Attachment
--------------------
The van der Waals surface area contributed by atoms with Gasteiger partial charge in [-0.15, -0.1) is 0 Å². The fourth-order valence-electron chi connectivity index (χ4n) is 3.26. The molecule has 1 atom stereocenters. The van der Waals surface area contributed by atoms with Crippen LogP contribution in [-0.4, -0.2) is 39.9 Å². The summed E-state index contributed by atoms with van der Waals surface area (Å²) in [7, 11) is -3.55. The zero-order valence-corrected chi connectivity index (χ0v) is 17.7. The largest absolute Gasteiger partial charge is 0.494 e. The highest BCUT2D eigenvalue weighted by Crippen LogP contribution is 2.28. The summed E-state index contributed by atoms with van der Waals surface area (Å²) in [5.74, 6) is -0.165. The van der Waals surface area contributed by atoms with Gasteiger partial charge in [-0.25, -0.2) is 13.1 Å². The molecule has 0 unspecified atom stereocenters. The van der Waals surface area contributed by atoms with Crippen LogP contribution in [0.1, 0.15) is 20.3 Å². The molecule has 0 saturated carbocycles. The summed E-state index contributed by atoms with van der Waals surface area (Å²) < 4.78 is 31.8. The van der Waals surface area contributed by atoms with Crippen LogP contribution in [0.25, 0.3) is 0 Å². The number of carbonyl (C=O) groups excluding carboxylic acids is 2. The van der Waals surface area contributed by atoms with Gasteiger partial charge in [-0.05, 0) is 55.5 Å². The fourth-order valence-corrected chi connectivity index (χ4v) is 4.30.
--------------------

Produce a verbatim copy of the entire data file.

The van der Waals surface area contributed by atoms with Gasteiger partial charge in [-0.15, -0.1) is 0 Å². The fourth-order valence-electron chi connectivity index (χ4n) is 3.26. The molecule has 1 atom stereocenters. The van der Waals surface area contributed by atoms with Crippen LogP contribution in [-0.4, -0.2) is 39.9 Å². The summed E-state index contributed by atoms with van der Waals surface area (Å²) in [7, 11) is -3.55. The zero-order valence-corrected chi connectivity index (χ0v) is 17.7. The largest absolute Gasteiger partial charge is 0.494 e. The highest BCUT2D eigenvalue weighted by Crippen LogP contribution is 2.28. The summed E-state index contributed by atoms with van der Waals surface area (Å²) in [5.74, 6) is -0.165. The van der Waals surface area contributed by atoms with Gasteiger partial charge in [-0.25, -0.2) is 13.1 Å². The molecule has 0 unspecified atom stereocenters. The van der Waals surface area contributed by atoms with Crippen LogP contribution in [0.1, 0.15) is 20.3 Å². The molecule has 0 saturated carbocycles. The summed E-state index contributed by atoms with van der Waals surface area (Å²) < 4.78 is 31.8. The van der Waals surface area contributed by atoms with Crippen LogP contribution in [0.25, 0.3) is 0 Å². The number of carbonyl (C=O) groups excluding carboxylic acids is 2. The van der Waals surface area contributed by atoms with Gasteiger partial charge in [-0.05, 0) is 55.5 Å². The fourth-order valence-corrected chi connectivity index (χ4v) is 4.30.